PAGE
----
Meeting NewsPerspectiveFrom OT Europe

Prevalence of noise after THA did not differ between ceramic-on-ceramic components

Claus Varnum

LISBON, Portugal — A comparison of two ceramic-on-ceramic total hip arthroplasty components showed no differences in the prevalence of noise at 1 year, according to data presented at the EFORT Annual Congress.

Claus Varnum, MD, PhD, and colleagues randomly assigned patients undergoing ceramic-on-ceramic THA to receive either a Trident hemispheric cup with an ABG II stem (Stryker; n = 86) or a Trilogy cup with a CLS Spotorno stem (Zimmer Biomet; n = 88). Before primary surgery and at 1-year follow-up, researchers collected the EuroQoL-5D index, EQ-5D VAS and University of California at Los Angeles activity level rating.

“Our primary outcome was prevalence of noises 1 year after total hip arthroplasty and our secondary outcomes were [patient-reported outcome measure] PROM scores 1 year postop,” Varnum said in his presentation.

Other than a higher mean age among patients who received the Trident cup, there were no differences in demographics between the two groups.

“There were some differences in the performance characteristics, mainly due to the different designs of the components,” Varnum said.

Varnum noted no significant differences in the prevalence of noise between the two groups, with 17% and 15% of patients who received the Trident cup and the Trilogy cup, respectively, reporting noise.

“There was no difference between mean UCLA, EQ-5D index and VAS at 1 year after total hip between the two groups,” Varnum said. – by Casey Tingle

 

Reference:

Varnum C, et al. Abstract 3612. Presented at: EFORT Annual Congress; June 5-7, 2019; Lisbon, Portugal.

 

Disclosure: Varnum reports no relevant financial disclosures.

Claus Varnum

LISBON, Portugal — A comparison of two ceramic-on-ceramic total hip arthroplasty components showed no differences in the prevalence of noise at 1 year, according to data presented at the EFORT Annual Congress.

Claus Varnum, MD, PhD, and colleagues randomly assigned patients undergoing ceramic-on-ceramic THA to receive either a Trident hemispheric cup with an ABG II stem (Stryker; n = 86) or a Trilogy cup with a CLS Spotorno stem (Zimmer Biomet; n = 88). Before primary surgery and at 1-year follow-up, researchers collected the EuroQoL-5D index, EQ-5D VAS and University of California at Los Angeles activity level rating.

“Our primary outcome was prevalence of noises 1 year after total hip arthroplasty and our secondary outcomes were [patient-reported outcome measure] PROM scores 1 year postop,” Varnum said in his presentation.

Other than a higher mean age among patients who received the Trident cup, there were no differences in demographics between the two groups.

“There were some differences in the performance characteristics, mainly due to the different designs of the components,” Varnum said.

Varnum noted no significant differences in the prevalence of noise between the two groups, with 17% and 15% of patients who received the Trident cup and the Trilogy cup, respectively, reporting noise.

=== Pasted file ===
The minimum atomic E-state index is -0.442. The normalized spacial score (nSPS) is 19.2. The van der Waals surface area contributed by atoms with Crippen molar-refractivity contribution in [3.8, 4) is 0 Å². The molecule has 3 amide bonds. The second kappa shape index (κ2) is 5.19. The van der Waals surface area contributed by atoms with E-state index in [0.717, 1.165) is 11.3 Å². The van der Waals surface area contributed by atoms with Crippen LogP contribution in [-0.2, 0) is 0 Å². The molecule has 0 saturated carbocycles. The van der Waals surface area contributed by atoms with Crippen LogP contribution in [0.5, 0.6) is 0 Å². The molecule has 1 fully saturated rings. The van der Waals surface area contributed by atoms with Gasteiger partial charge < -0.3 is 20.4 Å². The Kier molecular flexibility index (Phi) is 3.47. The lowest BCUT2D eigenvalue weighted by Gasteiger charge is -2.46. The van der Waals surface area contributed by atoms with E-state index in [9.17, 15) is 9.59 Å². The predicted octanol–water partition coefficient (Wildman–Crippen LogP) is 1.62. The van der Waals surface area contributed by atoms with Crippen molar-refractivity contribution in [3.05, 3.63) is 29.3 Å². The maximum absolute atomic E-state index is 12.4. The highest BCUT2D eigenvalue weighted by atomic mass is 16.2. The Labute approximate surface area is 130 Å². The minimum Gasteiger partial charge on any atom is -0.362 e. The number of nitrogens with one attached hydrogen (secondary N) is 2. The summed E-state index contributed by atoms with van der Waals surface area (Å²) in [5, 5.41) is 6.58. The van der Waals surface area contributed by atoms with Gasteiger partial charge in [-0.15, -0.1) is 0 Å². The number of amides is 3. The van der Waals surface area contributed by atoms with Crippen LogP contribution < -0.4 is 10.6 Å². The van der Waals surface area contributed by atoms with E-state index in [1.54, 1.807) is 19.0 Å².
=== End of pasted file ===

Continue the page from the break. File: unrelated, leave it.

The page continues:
“There was no difference between mean UCLA, EQ-5D index and VAS at 1 year after total hip between the two groups,” Varnum said. – by Casey Tingle

 

Reference:

Varnum C, et al. Abstract 3612. Presented at: EFORT Annual Congress; June 5-7, 2019; Lisbon, Portugal.

 

Disclosure: Varnum reports no relevant financial disclosures.

    Perspective
    Michael M. Morlock

    Michael M. Morlock

    Noises originating from ceramic-on-ceramic bearing articulations in total hip replacement have been in the focus of attention over the last 15 years. Several research and clinical studies have identified a multitude of contributing factors. There is agreement on the existence of two different kinds of noises, i.e. squeaking and clicking, both being related to the positioning of the implants. Clicking originates from impingement of the stem on the ceramic insert, whereas squeaking is the result of increased friction and consequent (audible) vibration of the components at their natural frequencies. Dependent on implant design, the magnitude of friction increase required to produce audible squeaking varies, making certain designs more vulnerable. Reduced lubrication in the joint articulation is a prerequisite. Any factor influencing lubrication such as small contact areas, metal transfer to the ceramic components, stripe wear resulting from impingement or third bodies are directly related to the problem. In situ the only relevant information, which can be obtained, is the positioning of the implants by imaging. The other factors can only be analyzed after revision. Without information on positioning, conclusions on the influence of design are difficult to make since higher susceptibility of one design could have been compensated by better positioning.

    • Michael M. Morlock, PhD
    • Institute of Biomechanics
      TUHH Hamburg University of Technology
      Hamburg, Germany

    Disclosures: Morlock reports that the Institute of Biomechanics at TUHH received institutional financial support from Ceramtec.

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